At age 9, we heard Caroline fall out of bed in the middle of the night. When we went to check on her, she was having a tonic-clonic seizure.
Caroline’s Epilepsy Diagnosis
We went to the ER and were told that the first seizure is a freebie and to follow up later with our pediatrician. He said it was probably nothing, but we should go have an EEG to rule things out. Immediately after the EEG, Caroline was diagnosed with epilepsy.
We had gone to the hospital for a "routine EEG" and didn't think anything about it because we expected clear results. The neurologist came into the EEG room at the end of the test and immediately took us to her office. As she was talking to us, I asked "why do you keep saying 'epilepsy'?" I was shocked. Caroline had several absence seizures during the EEG and was diagnosed immediately. I felt like a horrible mother because I didn't know.
Caroline’s Journey with Epilepsy
Caroline has photosensitive epilepsy and flashing lights can cause a seizure. She wanted to go to the school dance, but they were going to have flashing lights. Through the help of the Epilepsy Foundation, we were able to educate the school about the dangers to her and they were able to slow down the lights to a non-harmful frequency.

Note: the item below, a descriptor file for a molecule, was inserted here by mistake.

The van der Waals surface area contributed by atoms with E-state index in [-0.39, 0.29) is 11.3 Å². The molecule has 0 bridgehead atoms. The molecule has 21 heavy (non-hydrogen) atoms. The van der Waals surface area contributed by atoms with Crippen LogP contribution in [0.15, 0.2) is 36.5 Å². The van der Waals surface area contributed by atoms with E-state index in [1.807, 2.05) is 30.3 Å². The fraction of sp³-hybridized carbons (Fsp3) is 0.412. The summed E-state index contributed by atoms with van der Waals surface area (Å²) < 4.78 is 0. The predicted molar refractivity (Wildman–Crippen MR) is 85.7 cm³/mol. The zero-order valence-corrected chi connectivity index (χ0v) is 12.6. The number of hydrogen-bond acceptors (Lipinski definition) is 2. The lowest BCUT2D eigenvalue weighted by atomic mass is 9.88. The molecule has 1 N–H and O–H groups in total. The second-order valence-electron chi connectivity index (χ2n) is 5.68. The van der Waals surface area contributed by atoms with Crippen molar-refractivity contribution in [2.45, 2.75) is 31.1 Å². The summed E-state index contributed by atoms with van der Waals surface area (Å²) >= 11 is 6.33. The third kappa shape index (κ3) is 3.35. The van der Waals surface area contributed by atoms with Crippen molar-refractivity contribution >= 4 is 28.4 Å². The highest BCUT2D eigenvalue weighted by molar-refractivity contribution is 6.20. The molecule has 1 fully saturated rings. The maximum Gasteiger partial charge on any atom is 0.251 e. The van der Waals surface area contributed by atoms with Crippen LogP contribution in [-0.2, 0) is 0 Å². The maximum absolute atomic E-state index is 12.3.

She has tonic-clonic seizures and juvenile myoclonic absence seizures. We have struggled with getting the right medicines and remembering to take them every day. Schoolwork is difficult and remains a struggle. Nine years later, she has graduated high school, drives, has a job, and is taking college classes with the goal of working with animals.
The Epilepsy Foundation has given my daughter the confidence to be able to talk to others about epilepsy and to advocate for herself. Through the Teens Speak Up! program, she had the courage to travel to Washington, D.C., and lobby for laws to help people with epilepsy.
Caroline had the honor of singing the national anthem on the National Mall for the Walk to End Epilepsy in DC in 2019. She also met actor Greg Grunberg who was there for the walk. She loves to meet people who have epilepsy and to educate others about epilepsy.
Advice for the Newly-Diagnosed
Learn what you can about epilepsy and your type of seizures and triggers. Take your medicine regularly. Get in touch with your local Epilepsy Foundation and reach out to a support group. And loved ones, don't be afraid to talk about it!